# How did steady-state universe deal with entropy?

Until the 1960's the general consensus was that the universe is infinite years old (steady-state).

The second law of thermodynamics says that entropy always increases, so we'd expect that within a finite amount of time after "the beginning" the universe would be ultimately "white noise".

In other words, how could there be stars, planets or "things" if infinitely amount of years ago there universe would be totally chaotic?

• I have the feeling that the second law of thermodynamics wasn't part of the general consensus pre-1960. – oink Jan 26 '15 at 6:00
• The creation of new matter (as was required in the steady-state model) would have increased entropy. Note also that, counterintuitively, galaxy formation also increases entropy. So I see no contradiction. – lemon Jan 26 '15 at 9:33

I would like to answer with the words of L.D. Landau, from his book Statistical Physics (first edition $1958$):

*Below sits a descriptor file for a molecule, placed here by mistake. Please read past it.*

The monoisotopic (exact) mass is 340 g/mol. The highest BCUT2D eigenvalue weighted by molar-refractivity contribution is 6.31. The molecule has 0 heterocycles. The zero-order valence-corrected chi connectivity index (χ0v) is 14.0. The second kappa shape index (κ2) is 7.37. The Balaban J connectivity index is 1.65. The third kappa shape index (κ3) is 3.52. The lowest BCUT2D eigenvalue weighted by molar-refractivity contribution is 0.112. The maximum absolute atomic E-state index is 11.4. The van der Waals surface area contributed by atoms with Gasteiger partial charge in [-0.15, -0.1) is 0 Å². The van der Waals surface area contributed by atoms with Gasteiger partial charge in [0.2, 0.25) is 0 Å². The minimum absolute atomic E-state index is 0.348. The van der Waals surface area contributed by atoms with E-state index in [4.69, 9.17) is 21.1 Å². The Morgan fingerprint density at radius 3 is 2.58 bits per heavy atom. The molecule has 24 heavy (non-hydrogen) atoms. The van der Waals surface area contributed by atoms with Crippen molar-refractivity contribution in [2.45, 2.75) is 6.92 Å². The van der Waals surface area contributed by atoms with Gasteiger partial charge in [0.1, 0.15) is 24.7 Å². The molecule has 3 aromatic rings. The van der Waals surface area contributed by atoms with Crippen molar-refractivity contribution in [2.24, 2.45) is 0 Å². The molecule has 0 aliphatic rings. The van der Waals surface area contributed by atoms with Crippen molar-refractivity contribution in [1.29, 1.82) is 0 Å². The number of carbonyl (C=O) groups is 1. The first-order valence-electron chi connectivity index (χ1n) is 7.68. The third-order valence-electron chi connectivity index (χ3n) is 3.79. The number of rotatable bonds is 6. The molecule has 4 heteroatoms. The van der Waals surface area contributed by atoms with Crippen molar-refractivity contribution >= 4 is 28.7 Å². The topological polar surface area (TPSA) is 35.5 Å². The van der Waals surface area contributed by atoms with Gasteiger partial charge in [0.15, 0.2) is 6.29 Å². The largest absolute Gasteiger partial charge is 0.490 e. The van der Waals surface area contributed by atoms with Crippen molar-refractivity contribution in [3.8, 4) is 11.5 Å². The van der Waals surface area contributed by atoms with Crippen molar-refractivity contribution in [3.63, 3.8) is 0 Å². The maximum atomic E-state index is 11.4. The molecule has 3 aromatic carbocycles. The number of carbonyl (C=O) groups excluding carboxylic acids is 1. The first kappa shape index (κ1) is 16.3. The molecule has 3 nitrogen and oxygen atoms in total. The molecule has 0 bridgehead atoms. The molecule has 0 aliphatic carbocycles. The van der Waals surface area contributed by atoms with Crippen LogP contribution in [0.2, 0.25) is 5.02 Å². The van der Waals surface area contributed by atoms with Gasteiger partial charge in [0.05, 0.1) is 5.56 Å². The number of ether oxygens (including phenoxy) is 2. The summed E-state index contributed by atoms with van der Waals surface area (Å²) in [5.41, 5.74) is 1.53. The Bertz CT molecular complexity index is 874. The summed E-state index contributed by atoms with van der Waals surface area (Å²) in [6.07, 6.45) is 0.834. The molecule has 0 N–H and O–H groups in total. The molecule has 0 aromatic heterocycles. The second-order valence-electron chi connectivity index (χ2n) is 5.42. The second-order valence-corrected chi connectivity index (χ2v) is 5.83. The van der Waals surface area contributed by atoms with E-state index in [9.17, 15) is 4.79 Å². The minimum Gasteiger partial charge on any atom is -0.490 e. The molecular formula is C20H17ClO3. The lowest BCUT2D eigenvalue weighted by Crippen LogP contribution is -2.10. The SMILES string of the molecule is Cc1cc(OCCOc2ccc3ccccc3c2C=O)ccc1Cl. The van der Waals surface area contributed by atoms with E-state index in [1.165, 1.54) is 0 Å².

The second law of thermodynamics says that entropy always increases

That is a common misconception. Second law of thermodynamics applies to thermodynamic systems and talks about changes of their equilibrium states only.

Universe is a very different system from systems dealt with in thermodynamics and is hardly in thermodynamic equilibrium.

• Yet, we talk about entropy of the universe today. – Schrödinger's Cat Jan 26 '15 at 8:26
• We should talk less and think more. – Ján Lalinský Jan 26 '15 at 18:19

Thermodynamics says that entropy increases in a closed system.

The Steady State Theory claimed that the universe was not closed.

In 1929 Hubble showed that the universe is expanding. To explain how an expanding universe can be Steady State, they claimed that new matter was created continuously to keep the density constant.

This new matter would have very low entropy, thereby letting entropy have a Steady State too.